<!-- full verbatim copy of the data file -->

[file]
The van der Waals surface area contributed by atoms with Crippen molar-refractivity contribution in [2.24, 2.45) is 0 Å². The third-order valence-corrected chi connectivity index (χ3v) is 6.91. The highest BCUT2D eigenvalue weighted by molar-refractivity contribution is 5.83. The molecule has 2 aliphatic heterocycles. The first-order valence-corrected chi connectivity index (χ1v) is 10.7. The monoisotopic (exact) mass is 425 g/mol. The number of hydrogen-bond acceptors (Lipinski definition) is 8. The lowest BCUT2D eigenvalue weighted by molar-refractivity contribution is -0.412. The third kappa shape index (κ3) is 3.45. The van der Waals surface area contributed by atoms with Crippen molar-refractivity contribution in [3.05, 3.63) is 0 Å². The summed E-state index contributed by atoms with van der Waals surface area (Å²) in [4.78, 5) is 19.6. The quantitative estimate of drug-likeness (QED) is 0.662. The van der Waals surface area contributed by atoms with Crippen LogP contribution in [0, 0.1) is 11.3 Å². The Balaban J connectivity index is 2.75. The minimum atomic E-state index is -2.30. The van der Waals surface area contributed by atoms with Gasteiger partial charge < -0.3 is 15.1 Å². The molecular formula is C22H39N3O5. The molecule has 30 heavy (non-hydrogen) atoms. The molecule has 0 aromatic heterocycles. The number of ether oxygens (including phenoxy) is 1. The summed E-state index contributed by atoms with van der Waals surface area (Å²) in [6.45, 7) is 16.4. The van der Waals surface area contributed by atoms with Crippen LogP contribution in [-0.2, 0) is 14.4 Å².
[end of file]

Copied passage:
The van der Waals surface area contributed by atoms with Crippen molar-refractivity contribution in [2.24, 2.45) is 0 Å². The third-order valence-corrected chi connectivity index (χ3v) is 6.91. The highest BCUT2D eigenvalue weighted by molar-refractivity contribution is 5.83. The molecule has 2 aliphatic heterocycles. The first-order valence-corrected chi connectivity index (χ1v) is 10.7. The monoisotopic (exact) mass is 425 g/mol. The number of hydrogen-bond acceptors (Lipinski definition) is 8. The lowest BCUT2D eigenvalue weighted by molar-refractivity contribution is -0.412. The third kappa shape index (κ3) is 3.45. The van der Waals surface area contributed by atoms with Crippen molar-refractivity contribution in [3.05, 3.63) is 0 Å². The summed E-state index contributed by atoms with van der Waals surface area (Å²) in [4.78, 5) is 19.6. The quantitative estimate of drug-likeness (QED) is 0.662. The van der Waals surface area contributed by atoms with Crippen LogP contribution in [0, 0.1) is 11.3 Å². The Balaban J connectivity index is 2.75. The minimum atomic E-state index is -2.30. The van der Waals surface area contributed by atoms with Gasteiger partial charge < -0.3 is 15.1 Å². The molecular formula is C22H39N3O5. The molecule has 30 heavy (non-hydrogen) atoms. The molecule has 0 aromatic heterocycles. The number of ether oxygens (including phenoxy) is 1. The summed E-state index contributed by atoms with van der Waals surface area (Å²) in [6.45, 7) is 16.4. The van der Waals surface area contributed by atoms with Crippen LogP contribution in [-0.2, 0) is 14.4 Å².